I have my turnips and kale and mustards and carrots in the ground and sprouting now. Yay!
Now I am wondering where to put the austrian winter peas that i had forgoten about...
My garden is set up in ground level beds, roughly 4 feet wide by 25 feet long.
I have my plants in rows roughly 8 inches apart. Would the austrian winter peas be happy in between those plants? Or must I throw them under a tree somewhere...? I may put them in my planned winter fallow area. It is kinda larger than I'd anticipated... This is my first time with these peas.
Oh, in my climate most of these brassica overwinter pretty well without protection. Some winters they may look rather sad for a couple of weeks, but there are very few freeze killings.
Rape is one brassica that does not do well over wintering. Bye bye sweet greens.
Sorry no idea on peas, other than are they high or low type? That may dictate where they need to go. wow you can't overwinter rape? It's about the only brassica that will overwinter here, well if you can keep the pigeons off it.
Location: Officially Zone 7b, according to personal obsevations I live in 7a, SW Tennessee
Short, tall? I dunno. Bountiful gardens has this to say about them...
https://www.bountifulgardens.org/products/CAU-6920 Small, yellow soup peas with dark skins.
The green shoots make a wonderful winter salad crop, hardy down to 0 degrees.
Along with kale and spinach, you can have your own fresh salad all winter!
Hardy to zone 7 or 6 with row cover use - harvest growing tips often.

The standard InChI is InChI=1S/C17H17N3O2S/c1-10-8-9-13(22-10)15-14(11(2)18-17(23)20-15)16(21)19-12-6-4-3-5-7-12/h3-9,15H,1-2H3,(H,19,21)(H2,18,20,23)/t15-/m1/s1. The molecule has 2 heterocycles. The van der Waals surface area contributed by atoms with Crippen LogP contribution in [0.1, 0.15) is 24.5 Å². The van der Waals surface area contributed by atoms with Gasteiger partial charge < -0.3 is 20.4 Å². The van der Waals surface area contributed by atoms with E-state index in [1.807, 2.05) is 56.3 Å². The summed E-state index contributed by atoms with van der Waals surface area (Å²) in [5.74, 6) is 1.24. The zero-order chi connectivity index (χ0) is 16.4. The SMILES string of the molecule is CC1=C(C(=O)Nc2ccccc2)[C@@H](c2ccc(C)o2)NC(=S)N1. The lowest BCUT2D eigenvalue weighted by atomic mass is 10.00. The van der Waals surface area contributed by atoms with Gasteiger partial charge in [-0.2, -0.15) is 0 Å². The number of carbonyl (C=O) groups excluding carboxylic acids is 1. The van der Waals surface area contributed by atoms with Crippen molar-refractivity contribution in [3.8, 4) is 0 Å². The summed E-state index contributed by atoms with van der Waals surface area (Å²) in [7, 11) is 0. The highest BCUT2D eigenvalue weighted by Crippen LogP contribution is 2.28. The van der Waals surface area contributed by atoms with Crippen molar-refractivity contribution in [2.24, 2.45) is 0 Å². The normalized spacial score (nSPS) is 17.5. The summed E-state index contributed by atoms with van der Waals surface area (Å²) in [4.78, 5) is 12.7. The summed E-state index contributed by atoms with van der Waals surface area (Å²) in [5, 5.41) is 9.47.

BOTANICAL NAME: Pisum sativum
A cold hardy field-pea. Sow in fall for winter growth (and to protect soil from erosion) & turn them under, or harvest for the compost pile, in the spring. Does well on poor soil & will fix nitrogen in the soil. For best growth and nitrogen production inoculate the seed before planting. Does not need a lot of water or care. May self-seed. Can be used for cattle fodder. The peas can be used dried for soup but are not good for fresh eating. The shoots and leafy growing tips of the plants are popular for fresh eating, and make fine winter salad fare.
GROW BIOINTENSIVE® CULTURAL INFORMATION: C, W/Matures 17/Harvest 8-12/Yield 10/Spacing 5"
ADDITIONAL INFORMATION: Easy to grow and tolerates winter cold From the December 2014 Mother Earth News: "You can plant Austrian winter peas in late summer or fall, and then harvest the shoots for as long as eight months in many regions (October to May). I plant them in the fall in time for them to grow 8 to 12 inches before freezing temperatures arrive, and the peas overwinter just fine with no protection most years. Last winter was an especially cold one, yet I continued to harvest the winter pea shoots, along with kale and spinach, for terrific fresh, green salads right through the cold snaps."
"...grow 8 to 12 inches before freezing temperatures arrive..." Does this mean this is the height it reaches, or just as tall as it got before the weather turned?
Location: Cache Valley, zone 4b, Irrigated, 9" rain in badlands.
posted 2 years ago
The strain of Austrian winter peas that I grow have been hardy in USDA zone 4b (typically with snowcover) for the past 10 years. They are largish sprawling plants. They set seed very late in the growing season, so if you are growing them for seed, expect them take up the bed for most of the season, and to sprawl all over anything else in the bed. If you are only growing them as a cover crop, then they will get along fine with the other things until pulled in the spring.
I'm in about the same climate and I love love love winter peas! I use them because they broadcast seed readily, but I suppose you could plant them in prepared soil. Honestly if I plant them just before a good rain the germination and see set are fantastic. I only had a few last year as a contaminant and I liked them so much I planted a whole bunch this year. I have not tried eating the seeds in soup but I have nibbled the greens, and they are delicious. This spring I should have enough that I can steal them and eat seeds, last year I saved as many as possible.
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